6. Response to stimuli: A response is often expressed by motion; for example, the leaves of a plant turning toward the sun (phototropism), and chemotaxis.
  7. Reproduction: The ability to produce new individual organisms, either asexually from a single parent organism, or sexually from two parent organisms.

There are some good ones in there, but a few need to go. Let’s throw out Organization (this can almost be seen as tautological — things made of cells are alive because they are made of cells — and exclusive of otherwise potential candidates for life), Growth (one can imagine an organism which is artificially constructed, but then maintains itself perfectly, or a mechanical organism that starts life by being constructed externally, and slowly grows smaller as it sacrifices components to stay operational), and Reproduction (again, imagine a constructed organism that cannot reproduce). This leaves Homeostasis, Metabolism, and Adaptation/Response to stimuli.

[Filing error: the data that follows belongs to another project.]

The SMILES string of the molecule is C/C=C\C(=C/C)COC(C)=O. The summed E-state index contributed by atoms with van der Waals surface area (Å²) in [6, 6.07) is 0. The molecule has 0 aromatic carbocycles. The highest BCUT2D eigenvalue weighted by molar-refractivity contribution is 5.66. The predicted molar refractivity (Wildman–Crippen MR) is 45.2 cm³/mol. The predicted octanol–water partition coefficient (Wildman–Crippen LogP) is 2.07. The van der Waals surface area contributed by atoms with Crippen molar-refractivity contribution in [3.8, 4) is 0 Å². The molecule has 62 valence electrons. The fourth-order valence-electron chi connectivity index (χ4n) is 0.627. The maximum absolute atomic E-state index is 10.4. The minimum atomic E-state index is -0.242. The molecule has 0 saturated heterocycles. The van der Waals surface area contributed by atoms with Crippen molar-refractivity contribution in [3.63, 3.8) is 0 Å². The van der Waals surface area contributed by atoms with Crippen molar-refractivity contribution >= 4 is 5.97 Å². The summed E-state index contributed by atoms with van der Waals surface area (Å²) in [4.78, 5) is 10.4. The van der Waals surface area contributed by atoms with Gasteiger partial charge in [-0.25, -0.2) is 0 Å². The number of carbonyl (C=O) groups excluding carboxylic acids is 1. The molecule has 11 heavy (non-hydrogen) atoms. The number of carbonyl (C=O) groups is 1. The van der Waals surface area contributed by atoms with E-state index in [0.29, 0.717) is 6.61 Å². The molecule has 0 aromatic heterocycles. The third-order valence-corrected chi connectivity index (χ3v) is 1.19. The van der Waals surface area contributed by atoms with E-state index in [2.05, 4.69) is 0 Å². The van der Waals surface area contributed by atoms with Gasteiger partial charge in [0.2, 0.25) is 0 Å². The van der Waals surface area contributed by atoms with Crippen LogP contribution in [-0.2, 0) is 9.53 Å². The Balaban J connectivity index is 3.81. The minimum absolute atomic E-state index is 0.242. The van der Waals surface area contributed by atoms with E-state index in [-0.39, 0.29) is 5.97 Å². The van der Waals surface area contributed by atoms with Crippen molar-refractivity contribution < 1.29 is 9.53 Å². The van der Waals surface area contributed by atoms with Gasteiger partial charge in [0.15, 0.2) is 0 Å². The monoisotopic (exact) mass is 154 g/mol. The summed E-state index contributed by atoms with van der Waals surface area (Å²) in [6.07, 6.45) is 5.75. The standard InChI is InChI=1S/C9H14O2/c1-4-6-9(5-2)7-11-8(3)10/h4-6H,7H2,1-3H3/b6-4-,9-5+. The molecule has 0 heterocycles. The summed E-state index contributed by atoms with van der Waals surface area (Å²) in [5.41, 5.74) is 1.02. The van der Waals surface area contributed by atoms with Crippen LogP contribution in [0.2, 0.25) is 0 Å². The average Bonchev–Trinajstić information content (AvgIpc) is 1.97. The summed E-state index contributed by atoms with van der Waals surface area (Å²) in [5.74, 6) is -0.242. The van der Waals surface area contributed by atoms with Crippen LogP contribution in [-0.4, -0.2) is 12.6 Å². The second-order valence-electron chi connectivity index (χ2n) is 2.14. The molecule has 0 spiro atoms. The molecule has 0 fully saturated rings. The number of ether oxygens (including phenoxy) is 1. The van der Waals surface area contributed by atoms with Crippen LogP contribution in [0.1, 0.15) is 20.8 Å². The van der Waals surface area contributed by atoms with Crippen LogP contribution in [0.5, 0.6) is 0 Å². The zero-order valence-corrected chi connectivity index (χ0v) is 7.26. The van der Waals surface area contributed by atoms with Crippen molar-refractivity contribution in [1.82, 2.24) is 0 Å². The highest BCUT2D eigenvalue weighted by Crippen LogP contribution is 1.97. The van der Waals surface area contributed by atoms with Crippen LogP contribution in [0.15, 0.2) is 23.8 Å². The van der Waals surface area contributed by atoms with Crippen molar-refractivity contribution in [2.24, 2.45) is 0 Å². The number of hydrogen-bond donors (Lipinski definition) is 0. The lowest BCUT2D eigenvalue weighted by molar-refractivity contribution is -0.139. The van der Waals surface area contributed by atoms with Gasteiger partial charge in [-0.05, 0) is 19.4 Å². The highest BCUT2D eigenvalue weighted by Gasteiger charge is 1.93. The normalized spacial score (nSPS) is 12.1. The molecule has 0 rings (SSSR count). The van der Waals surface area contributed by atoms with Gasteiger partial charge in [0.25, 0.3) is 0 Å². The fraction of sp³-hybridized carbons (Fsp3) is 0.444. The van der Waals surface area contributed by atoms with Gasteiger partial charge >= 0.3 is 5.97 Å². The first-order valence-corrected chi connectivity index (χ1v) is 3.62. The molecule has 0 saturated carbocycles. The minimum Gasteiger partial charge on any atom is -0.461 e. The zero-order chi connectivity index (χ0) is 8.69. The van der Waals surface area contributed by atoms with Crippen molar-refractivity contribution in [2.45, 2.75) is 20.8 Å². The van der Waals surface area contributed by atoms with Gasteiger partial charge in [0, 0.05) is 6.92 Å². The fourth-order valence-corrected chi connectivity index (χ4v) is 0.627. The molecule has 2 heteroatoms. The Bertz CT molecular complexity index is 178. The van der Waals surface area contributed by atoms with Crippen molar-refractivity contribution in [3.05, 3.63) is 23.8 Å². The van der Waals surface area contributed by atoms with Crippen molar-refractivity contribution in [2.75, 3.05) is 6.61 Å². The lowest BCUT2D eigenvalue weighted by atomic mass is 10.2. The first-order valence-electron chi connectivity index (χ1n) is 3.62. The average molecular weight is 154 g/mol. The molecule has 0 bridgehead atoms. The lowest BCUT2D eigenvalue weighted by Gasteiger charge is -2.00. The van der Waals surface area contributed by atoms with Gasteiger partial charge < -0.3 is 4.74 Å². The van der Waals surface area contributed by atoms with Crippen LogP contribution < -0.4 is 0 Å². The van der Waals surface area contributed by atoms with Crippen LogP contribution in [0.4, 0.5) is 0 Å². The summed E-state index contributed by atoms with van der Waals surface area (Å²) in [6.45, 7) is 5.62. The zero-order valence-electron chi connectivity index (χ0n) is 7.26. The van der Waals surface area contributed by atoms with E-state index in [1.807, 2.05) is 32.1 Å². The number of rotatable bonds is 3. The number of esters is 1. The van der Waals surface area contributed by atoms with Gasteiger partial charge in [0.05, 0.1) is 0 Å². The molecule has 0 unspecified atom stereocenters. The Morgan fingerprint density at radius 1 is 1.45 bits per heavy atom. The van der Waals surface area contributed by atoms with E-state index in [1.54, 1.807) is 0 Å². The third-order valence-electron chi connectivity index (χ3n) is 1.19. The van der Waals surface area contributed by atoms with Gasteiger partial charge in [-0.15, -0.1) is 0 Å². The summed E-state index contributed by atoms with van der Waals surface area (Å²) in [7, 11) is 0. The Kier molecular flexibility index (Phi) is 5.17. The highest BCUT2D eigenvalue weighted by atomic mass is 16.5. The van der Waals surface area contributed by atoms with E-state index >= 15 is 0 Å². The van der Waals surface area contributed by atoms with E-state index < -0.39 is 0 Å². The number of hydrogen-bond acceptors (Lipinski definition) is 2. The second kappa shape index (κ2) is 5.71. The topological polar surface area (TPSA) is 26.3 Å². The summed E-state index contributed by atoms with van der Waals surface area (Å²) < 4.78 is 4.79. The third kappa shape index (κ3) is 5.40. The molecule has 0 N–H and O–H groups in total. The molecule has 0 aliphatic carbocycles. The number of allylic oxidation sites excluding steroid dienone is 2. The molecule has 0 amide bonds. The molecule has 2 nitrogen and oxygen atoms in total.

However, its clear that Metabolism is important: an organism must take something from its environment and consume it to maintain an internal state. Metabolism and Homeostasis are where biological viruses fail the ‘life test’. While some advanced viruses meet the Adaptation and Response to Stimuli (arguably the same thing, just at different scales), no virus can use resources from its environment to perform internal upkeep. It requires the hijacked machinery of a cell to do that.